Reactions mixed on Binay-MVP team
That’s how House Speaker Feliciano Belmonte Jr. assessed the potential team-up of Vice President Jejomar Binay and telecommunications and media tycoon Manuel V. Pangilinan in the 2016 national elections.
“Political strength plus big business, including management know-how,” Belmonte said in a text message.
Belmonte is the vice chair of the ruling Liberal Party (LP) and his family founded and runs the Philippine Star newspaper, which is 51-percent owned by Pangilinan’s group through Hasting Holdings. Pangilinan’s group also owns 10 percent of the Philippine Daily Inquirer.
Binay disclosed his preference for Pangilinan, chair of the giant Philippine Long Distance Telephone Co. (PLDT), as his vice presidential running mate in 2016 in an interview published in the Inquirer on Sunday.
He said he had spoken to Pangilinan and asked him to be his running mate. The last time they talked about it was last month, he said.
Pangilinan, however, told the Inquirer that he had no plans to run for any public office.
Deputy Speaker and Isabela Rep. Giorgidi Aggabao agreed with Belmonte’s assessment, saying a Binay-Pangilinan team made “perfect sense” for the Vice President.
“Binay has no choice but to fight the elections on economic and clean government issues. It makes perfect sense to get the optimal choice to fight economic battles, a field that nobody knows better than MVP,” Aggabao said, using the initials by which Pangilinan is better known.
Aggabao is a member of the Nationalist People’s Coalition (NPC), a political party founded by businessman Eduardo “Danding” Cojuangco Jr.
“Being a nonpolitician, MVP comes to center stage clean and unscathed. I would argue Binay and MVP would make a formidable team,” Aggabao said.
Binay’s vocal critic in the House, Caloocan Rep. Edgar Erice, said he thought such a partnership was possible before the Senate uncovered irregularities in the construction of a parking building in Makati City during Binay’s term as mayor.
“But now I think MVP is shunning away, that is why he has to offer MVP through an Inquirer banner story,” Erice said.
“I think the Vice President will have a hard time finding a [running mate] except for ‘Pogi’ and ‘Sexy,’” Erice said, referring to Senators Bong Revilla and Jinggoy Estrada, who were given those codenames by detained businesswoman Janet Lim-Napoles, the alleged brains behind the P10-billion pork barrel scam.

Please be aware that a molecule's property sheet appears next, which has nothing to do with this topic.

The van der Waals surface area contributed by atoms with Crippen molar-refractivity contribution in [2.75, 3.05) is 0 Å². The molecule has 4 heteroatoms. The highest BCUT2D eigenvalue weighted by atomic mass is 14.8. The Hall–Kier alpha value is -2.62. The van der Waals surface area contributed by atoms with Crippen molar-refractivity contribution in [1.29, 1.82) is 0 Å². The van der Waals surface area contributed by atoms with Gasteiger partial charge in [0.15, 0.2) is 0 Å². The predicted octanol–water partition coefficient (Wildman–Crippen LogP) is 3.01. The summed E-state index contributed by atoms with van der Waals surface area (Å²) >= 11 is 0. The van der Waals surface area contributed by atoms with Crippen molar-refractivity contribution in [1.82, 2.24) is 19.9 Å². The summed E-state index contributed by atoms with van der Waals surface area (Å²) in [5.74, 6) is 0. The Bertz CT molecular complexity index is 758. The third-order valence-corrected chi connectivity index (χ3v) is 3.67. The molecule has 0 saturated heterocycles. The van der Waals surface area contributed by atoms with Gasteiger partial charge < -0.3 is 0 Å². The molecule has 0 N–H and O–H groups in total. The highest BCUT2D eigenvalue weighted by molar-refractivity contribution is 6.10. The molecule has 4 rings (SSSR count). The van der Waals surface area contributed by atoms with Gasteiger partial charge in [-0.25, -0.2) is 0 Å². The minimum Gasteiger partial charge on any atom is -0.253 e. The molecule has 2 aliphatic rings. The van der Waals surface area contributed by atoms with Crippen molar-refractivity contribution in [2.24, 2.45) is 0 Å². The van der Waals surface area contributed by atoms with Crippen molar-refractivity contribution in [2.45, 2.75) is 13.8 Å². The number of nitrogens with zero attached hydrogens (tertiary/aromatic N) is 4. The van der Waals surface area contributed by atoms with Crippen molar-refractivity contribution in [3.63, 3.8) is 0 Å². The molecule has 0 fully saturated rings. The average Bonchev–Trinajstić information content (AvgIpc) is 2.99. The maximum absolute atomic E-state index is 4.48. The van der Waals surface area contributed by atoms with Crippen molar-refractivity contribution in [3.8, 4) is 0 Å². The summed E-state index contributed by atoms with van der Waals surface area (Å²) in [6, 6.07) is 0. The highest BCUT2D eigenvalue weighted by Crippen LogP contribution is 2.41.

ACT Teachers Rep. Antonio Tinio said Binay-Pangilinan would be an “unbeatable combination” at first glance because of the Vice President’s popularity and the PLDT chief’s access to financial resources.
“But Binay must respond to the grave allegations of plunder of the funds of the city of Makati. Pangilinan’s close ties to foreign big business interests, such as the Indonesian Salim Group, must be scrutinized before a run for the country’s second-highest post can be considered,” Tinio said.
“Are they serious?” was Akbayan Rep. Walden Bello’s reaction to the news that Binay was aggressively courting Pangilinan to be his running mate.
“That would be a perfect target, a marriage of corruption and Meralco greed. I’d leave Congress and campaign against such a tandem pro bono. It’s too juicy a target to pass up,” said Bello, whose party-list group is a key cog in the LP-led coalition in Congress.
Cavite Rep. Elpidio Barzaga of the National Unity Party (NUP) said a Binay-Pangilinan team was just speculation, as Pangilinan has firmly stated that he will not run for public office.
“Let us respect the constitutional right to privacy of MVP—the right to be left alone,” Barzaga said.
“Let us not destroy his concentration to make the Smart Gilas team champions in the forthcoming Asian Games,” he said.
Iloilo Rep. Jerry Treñas of the Liberal Party does not think a Binay-Pangilinan team is possible because the tycoon is not interested in politics.
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